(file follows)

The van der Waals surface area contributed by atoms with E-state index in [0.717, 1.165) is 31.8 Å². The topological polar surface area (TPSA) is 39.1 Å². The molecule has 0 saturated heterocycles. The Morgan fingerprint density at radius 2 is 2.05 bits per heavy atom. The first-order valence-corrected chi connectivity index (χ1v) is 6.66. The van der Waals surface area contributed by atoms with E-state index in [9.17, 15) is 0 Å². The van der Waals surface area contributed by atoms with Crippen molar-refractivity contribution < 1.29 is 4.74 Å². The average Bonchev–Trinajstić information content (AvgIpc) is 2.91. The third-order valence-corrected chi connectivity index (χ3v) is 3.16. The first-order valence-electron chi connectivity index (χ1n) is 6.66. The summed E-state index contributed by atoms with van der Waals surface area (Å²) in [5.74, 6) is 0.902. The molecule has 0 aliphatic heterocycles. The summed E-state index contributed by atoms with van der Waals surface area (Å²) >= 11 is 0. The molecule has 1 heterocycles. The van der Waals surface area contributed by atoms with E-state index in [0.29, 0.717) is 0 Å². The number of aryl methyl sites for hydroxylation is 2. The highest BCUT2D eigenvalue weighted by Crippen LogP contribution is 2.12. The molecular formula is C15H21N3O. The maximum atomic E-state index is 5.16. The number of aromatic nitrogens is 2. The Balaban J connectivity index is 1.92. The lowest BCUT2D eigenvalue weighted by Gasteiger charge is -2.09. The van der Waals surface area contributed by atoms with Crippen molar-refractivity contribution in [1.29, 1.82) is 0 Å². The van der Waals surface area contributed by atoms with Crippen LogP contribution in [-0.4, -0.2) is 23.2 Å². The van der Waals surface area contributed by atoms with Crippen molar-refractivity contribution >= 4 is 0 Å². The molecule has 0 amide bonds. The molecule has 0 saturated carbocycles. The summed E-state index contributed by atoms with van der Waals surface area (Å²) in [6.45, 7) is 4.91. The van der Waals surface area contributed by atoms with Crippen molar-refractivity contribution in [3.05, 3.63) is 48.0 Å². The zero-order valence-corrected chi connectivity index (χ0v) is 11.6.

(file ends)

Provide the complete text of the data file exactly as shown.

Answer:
The van der Waals surface area contributed by atoms with E-state index in [0.717, 1.165) is 31.8 Å². The topological polar surface area (TPSA) is 39.1 Å². The molecule has 0 saturated heterocycles. The Morgan fingerprint density at radius 2 is 2.05 bits per heavy atom. The first-order valence-corrected chi connectivity index (χ1v) is 6.66. The van der Waals surface area contributed by atoms with E-state index in [9.17, 15) is 0 Å². The van der Waals surface area contributed by atoms with Crippen molar-refractivity contribution < 1.29 is 4.74 Å². The average Bonchev–Trinajstić information content (AvgIpc) is 2.91. The third-order valence-corrected chi connectivity index (χ3v) is 3.16. The first-order valence-electron chi connectivity index (χ1n) is 6.66. The summed E-state index contributed by atoms with van der Waals surface area (Å²) in [5.74, 6) is 0.902. The molecule has 0 aliphatic heterocycles. The summed E-state index contributed by atoms with van der Waals surface area (Å²) >= 11 is 0. The molecule has 1 heterocycles. The van der Waals surface area contributed by atoms with E-state index in [0.29, 0.717) is 0 Å². The number of aryl methyl sites for hydroxylation is 2. The highest BCUT2D eigenvalue weighted by Crippen LogP contribution is 2.12. The molecular formula is C15H21N3O. The maximum atomic E-state index is 5.16. The number of aromatic nitrogens is 2. The Balaban J connectivity index is 1.92. The lowest BCUT2D eigenvalue weighted by Gasteiger charge is -2.09. The van der Waals surface area contributed by atoms with Crippen molar-refractivity contribution in [1.29, 1.82) is 0 Å². The van der Waals surface area contributed by atoms with Crippen LogP contribution in [-0.4, -0.2) is 23.2 Å². The van der Waals surface area contributed by atoms with Crippen molar-refractivity contribution >= 4 is 0 Å². The molecule has 0 amide bonds. The molecule has 0 saturated carbocycles. The summed E-state index contributed by atoms with van der Waals surface area (Å²) in [6.45, 7) is 4.91. The van der Waals surface area contributed by atoms with Crippen molar-refractivity contribution in [3.05, 3.63) is 48.0 Å². The zero-order valence-corrected chi connectivity index (χ0v) is 11.6.